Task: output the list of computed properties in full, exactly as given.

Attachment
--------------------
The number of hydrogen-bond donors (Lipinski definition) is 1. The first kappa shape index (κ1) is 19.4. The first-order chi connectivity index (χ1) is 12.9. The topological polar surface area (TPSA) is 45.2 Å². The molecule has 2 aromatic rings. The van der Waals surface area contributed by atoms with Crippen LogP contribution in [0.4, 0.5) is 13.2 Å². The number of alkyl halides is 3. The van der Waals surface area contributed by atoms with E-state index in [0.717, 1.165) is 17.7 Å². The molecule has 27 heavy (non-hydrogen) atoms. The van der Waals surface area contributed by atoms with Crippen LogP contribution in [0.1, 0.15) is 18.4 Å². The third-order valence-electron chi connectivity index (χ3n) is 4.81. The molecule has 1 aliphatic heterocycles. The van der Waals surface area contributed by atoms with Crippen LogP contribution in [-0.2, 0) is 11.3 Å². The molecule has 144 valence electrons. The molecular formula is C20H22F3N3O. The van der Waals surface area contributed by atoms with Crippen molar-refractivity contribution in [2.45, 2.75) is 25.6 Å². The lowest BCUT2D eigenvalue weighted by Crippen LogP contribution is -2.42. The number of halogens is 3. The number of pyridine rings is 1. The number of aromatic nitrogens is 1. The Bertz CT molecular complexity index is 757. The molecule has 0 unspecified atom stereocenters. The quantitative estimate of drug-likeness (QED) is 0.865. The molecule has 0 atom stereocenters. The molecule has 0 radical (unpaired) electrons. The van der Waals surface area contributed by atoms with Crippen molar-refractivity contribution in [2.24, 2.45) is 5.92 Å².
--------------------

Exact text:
The number of hydrogen-bond donors (Lipinski definition) is 1. The first kappa shape index (κ1) is 19.4. The first-order chi connectivity index (χ1) is 12.9. The topological polar surface area (TPSA) is 45.2 Å². The molecule has 2 aromatic rings. The van der Waals surface area contributed by atoms with Crippen LogP contribution in [0.4, 0.5) is 13.2 Å². The number of alkyl halides is 3. The van der Waals surface area contributed by atoms with E-state index in [0.717, 1.165) is 17.7 Å². The molecule has 27 heavy (non-hydrogen) atoms. The van der Waals surface area contributed by atoms with Crippen LogP contribution in [0.1, 0.15) is 18.4 Å². The third-order valence-electron chi connectivity index (χ3n) is 4.81. The molecule has 1 aliphatic heterocycles. The van der Waals surface area contributed by atoms with Crippen LogP contribution in [-0.2, 0) is 11.3 Å². The molecule has 144 valence electrons. The molecular formula is C20H22F3N3O. The van der Waals surface area contributed by atoms with Crippen molar-refractivity contribution in [2.45, 2.75) is 25.6 Å². The lowest BCUT2D eigenvalue weighted by Crippen LogP contribution is -2.42. The number of halogens is 3. The number of pyridine rings is 1. The number of aromatic nitrogens is 1. The Bertz CT molecular complexity index is 757. The molecule has 0 unspecified atom stereocenters. The quantitative estimate of drug-likeness (QED) is 0.865. The molecule has 0 atom stereocenters. The molecule has 0 radical (unpaired) electrons. The van der Waals surface area contributed by atoms with Crippen molar-refractivity contribution in [2.24, 2.45) is 5.92 Å².